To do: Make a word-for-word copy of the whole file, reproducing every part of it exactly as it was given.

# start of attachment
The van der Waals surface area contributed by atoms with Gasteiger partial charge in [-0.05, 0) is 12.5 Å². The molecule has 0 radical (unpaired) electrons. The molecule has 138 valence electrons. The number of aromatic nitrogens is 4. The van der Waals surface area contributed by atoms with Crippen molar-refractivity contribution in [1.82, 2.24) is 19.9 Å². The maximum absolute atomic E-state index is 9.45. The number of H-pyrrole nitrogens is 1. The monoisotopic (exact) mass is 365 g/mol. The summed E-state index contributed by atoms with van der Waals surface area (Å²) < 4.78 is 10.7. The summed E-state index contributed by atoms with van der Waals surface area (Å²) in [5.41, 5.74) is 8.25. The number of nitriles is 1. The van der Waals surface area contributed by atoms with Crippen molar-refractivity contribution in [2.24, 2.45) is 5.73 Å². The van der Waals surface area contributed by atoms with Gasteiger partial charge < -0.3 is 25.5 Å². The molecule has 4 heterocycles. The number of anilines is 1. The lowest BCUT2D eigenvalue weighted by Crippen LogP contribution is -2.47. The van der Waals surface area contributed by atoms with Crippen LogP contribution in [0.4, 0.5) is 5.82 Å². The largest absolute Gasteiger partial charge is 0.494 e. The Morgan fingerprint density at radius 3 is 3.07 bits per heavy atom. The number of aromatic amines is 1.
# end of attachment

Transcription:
The van der Waals surface area contributed by atoms with Gasteiger partial charge in [-0.05, 0) is 12.5 Å². The molecule has 0 radical (unpaired) electrons. The molecule has 138 valence electrons. The number of aromatic nitrogens is 4. The van der Waals surface area contributed by atoms with Crippen molar-refractivity contribution in [1.82, 2.24) is 19.9 Å². The maximum absolute atomic E-state index is 9.45. The number of H-pyrrole nitrogens is 1. The monoisotopic (exact) mass is 365 g/mol. The summed E-state index contributed by atoms with van der Waals surface area (Å²) < 4.78 is 10.7. The summed E-state index contributed by atoms with van der Waals surface area (Å²) in [5.41, 5.74) is 8.25. The number of nitriles is 1. The van der Waals surface area contributed by atoms with Crippen molar-refractivity contribution in [2.24, 2.45) is 5.73 Å². The van der Waals surface area contributed by atoms with Gasteiger partial charge < -0.3 is 25.5 Å². The molecule has 4 heterocycles. The number of anilines is 1. The lowest BCUT2D eigenvalue weighted by Crippen LogP contribution is -2.47. The van der Waals surface area contributed by atoms with Crippen LogP contribution in [0.4, 0.5) is 5.82 Å². The largest absolute Gasteiger partial charge is 0.494 e. The Morgan fingerprint density at radius 3 is 3.07 bits per heavy atom. The number of aromatic amines is 1.